Gov. Schwarzenegger’s proposed budget — with its 10 percent across-the-board cuts and early release of more than 22,000 prisoners — could have devastating consequences for San Mateo County, officials said.
An analysis prepared by San Mateo officials detailing what a 10 percent cut could mean to several county departments coincided with the release of the state budget Thursday. The county’s Department of Child Support Services could be the hardest hit, which is funded with 66 percent federal dollars and 34 percent matching state dollars, according to the report.
Each dollar cut in state funds would be met by a $2 loss in federal funding. The department could lose $1.4 million of its $11.4 million operating budget and may be forced to eliminate 13 positions, dropping to a staffing level that hasn’t been seen in 15 years.
“Those are the dollars that help keep families together,” said Adrienne Tissier, president of the San Mateo County Board of Supervisors. Tissier said she was disappointed that health and human services received short thrift in the
proposed state budget.
“The most difficult part is that it’s not just money; it’s real people,” she said.
While the governor’s budget will not be finalized until late summer, a 10 percent reduction might mean the San Mateo County District Attorney’s Office would be slashed by $179,357, or 1.4 percent of its budgeted revenue, according to the report.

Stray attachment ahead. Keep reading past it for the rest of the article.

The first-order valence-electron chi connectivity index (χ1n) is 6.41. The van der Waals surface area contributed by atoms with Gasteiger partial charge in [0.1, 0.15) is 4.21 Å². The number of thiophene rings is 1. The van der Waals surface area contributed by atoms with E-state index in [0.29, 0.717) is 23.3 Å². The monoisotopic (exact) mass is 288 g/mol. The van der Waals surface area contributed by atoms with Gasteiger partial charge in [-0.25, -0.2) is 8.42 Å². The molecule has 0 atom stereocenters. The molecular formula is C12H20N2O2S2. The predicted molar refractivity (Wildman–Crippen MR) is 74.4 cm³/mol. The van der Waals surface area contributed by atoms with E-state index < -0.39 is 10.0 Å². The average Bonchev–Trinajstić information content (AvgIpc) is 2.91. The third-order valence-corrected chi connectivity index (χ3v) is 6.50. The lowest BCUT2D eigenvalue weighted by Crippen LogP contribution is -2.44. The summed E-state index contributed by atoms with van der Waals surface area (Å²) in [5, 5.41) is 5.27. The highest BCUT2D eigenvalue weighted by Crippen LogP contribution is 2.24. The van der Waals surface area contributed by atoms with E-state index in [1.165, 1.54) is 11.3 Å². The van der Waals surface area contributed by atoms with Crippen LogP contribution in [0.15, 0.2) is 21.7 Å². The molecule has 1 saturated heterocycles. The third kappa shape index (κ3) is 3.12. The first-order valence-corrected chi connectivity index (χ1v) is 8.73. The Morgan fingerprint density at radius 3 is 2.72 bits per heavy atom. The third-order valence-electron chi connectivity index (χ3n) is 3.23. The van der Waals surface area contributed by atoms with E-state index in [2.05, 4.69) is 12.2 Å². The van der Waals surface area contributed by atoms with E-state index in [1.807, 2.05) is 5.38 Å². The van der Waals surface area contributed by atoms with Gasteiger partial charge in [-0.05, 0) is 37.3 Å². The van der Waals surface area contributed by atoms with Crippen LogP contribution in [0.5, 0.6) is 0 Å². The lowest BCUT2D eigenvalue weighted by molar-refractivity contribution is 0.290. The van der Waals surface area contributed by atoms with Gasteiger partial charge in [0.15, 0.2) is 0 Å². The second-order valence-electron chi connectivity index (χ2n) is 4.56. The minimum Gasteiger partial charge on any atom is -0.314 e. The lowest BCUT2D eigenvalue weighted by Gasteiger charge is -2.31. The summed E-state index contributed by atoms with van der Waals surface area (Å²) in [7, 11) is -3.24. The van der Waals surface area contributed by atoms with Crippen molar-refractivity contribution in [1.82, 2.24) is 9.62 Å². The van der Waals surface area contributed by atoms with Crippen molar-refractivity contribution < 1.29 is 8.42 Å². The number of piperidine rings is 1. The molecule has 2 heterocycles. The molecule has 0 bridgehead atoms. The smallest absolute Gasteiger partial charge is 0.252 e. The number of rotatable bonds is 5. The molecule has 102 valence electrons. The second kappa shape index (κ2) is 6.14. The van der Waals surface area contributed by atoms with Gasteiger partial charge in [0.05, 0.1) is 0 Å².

“That could take a prosecutor out of the courtroom,” said Chief Deputy District Attorney Steve Wagstaffe. “That’s not something we could resolve by ordering fewer legal tablets and pencils.”
The county probation department would lose $330,000, placing many juvenile programs in jeopardy as well as training for law enforcement. A 10 percent reduction to the Health Department would mean a $2.9 million cut. Possibly affected would be mental health services for student and services for seniors.
“You’re taking two of our most vulnerable populations and impacting them significantly,” Tissier said.
The San Mateo Medical Center would also be affected by a proposed 10 percent cut to drug Medi-Cal rates. Some services, such as the county’s methadone treatment program, arejust beginning to recover from years of rate freezes, county officials said.
Schwarzenegger’s proposed early release for more than 22,000 inmates convicted of nonviolent and nonsexual offenses is also troubling for San Mateo County, officials said.
“No one is looking over their shoulder to make sure they’re on the straight and narrow,” Tissier said. “If they re-offend, they’ll end up in our jails.”
Cuts’ potential impact
District Attorney’s Office:
» Possible loss: $179,369, or 1.4 percent of budgeted revenue.
» Possible loss: $330,000
Department of Child Support Services:
» Possible loss: $1.14 million
» Total operating budget: $11.4 million
» At risk: 13 positions
» Possible loss: $2.9 million
Source: County Manager’s Office